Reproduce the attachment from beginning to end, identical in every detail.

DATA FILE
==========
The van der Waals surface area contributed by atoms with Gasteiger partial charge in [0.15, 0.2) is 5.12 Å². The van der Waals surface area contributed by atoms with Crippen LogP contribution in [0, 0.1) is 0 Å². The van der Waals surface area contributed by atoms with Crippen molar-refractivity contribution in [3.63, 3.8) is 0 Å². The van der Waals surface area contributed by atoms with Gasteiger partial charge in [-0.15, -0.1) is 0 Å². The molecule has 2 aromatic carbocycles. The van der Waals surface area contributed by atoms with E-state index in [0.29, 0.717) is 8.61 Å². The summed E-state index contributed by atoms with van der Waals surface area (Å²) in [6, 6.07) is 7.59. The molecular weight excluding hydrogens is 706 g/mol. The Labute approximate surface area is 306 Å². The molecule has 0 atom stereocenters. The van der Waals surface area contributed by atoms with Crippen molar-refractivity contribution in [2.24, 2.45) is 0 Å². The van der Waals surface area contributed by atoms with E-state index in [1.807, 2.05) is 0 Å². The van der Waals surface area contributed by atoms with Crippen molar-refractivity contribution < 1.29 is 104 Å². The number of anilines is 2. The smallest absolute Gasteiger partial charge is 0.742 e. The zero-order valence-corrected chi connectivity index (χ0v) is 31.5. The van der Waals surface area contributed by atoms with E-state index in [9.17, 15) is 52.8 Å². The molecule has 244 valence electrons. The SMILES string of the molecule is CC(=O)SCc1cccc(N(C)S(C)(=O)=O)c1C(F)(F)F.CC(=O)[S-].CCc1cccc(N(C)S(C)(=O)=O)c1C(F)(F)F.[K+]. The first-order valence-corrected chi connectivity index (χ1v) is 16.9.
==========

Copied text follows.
The van der Waals surface area contributed by atoms with Gasteiger partial charge in [0.15, 0.2) is 5.12 Å². The van der Waals surface area contributed by atoms with Crippen LogP contribution in [0, 0.1) is 0 Å². The van der Waals surface area contributed by atoms with Crippen molar-refractivity contribution in [3.63, 3.8) is 0 Å². The van der Waals surface area contributed by atoms with Gasteiger partial charge in [-0.15, -0.1) is 0 Å². The molecule has 2 aromatic carbocycles. The van der Waals surface area contributed by atoms with E-state index in [0.29, 0.717) is 8.61 Å². The summed E-state index contributed by atoms with van der Waals surface area (Å²) in [6, 6.07) is 7.59. The molecular weight excluding hydrogens is 706 g/mol. The Labute approximate surface area is 306 Å². The molecule has 0 atom stereocenters. The van der Waals surface area contributed by atoms with Crippen molar-refractivity contribution in [2.24, 2.45) is 0 Å². The van der Waals surface area contributed by atoms with E-state index in [1.807, 2.05) is 0 Å². The van der Waals surface area contributed by atoms with Crippen molar-refractivity contribution < 1.29 is 104 Å². The number of anilines is 2. The smallest absolute Gasteiger partial charge is 0.742 e. The zero-order valence-corrected chi connectivity index (χ0v) is 31.5. The van der Waals surface area contributed by atoms with E-state index in [9.17, 15) is 52.8 Å². The molecule has 244 valence electrons. The SMILES string of the molecule is CC(=O)SCc1cccc(N(C)S(C)(=O)=O)c1C(F)(F)F.CC(=O)[S-].CCc1cccc(N(C)S(C)(=O)=O)c1C(F)(F)F.[K+]. The first-order valence-corrected chi connectivity index (χ1v) is 16.9.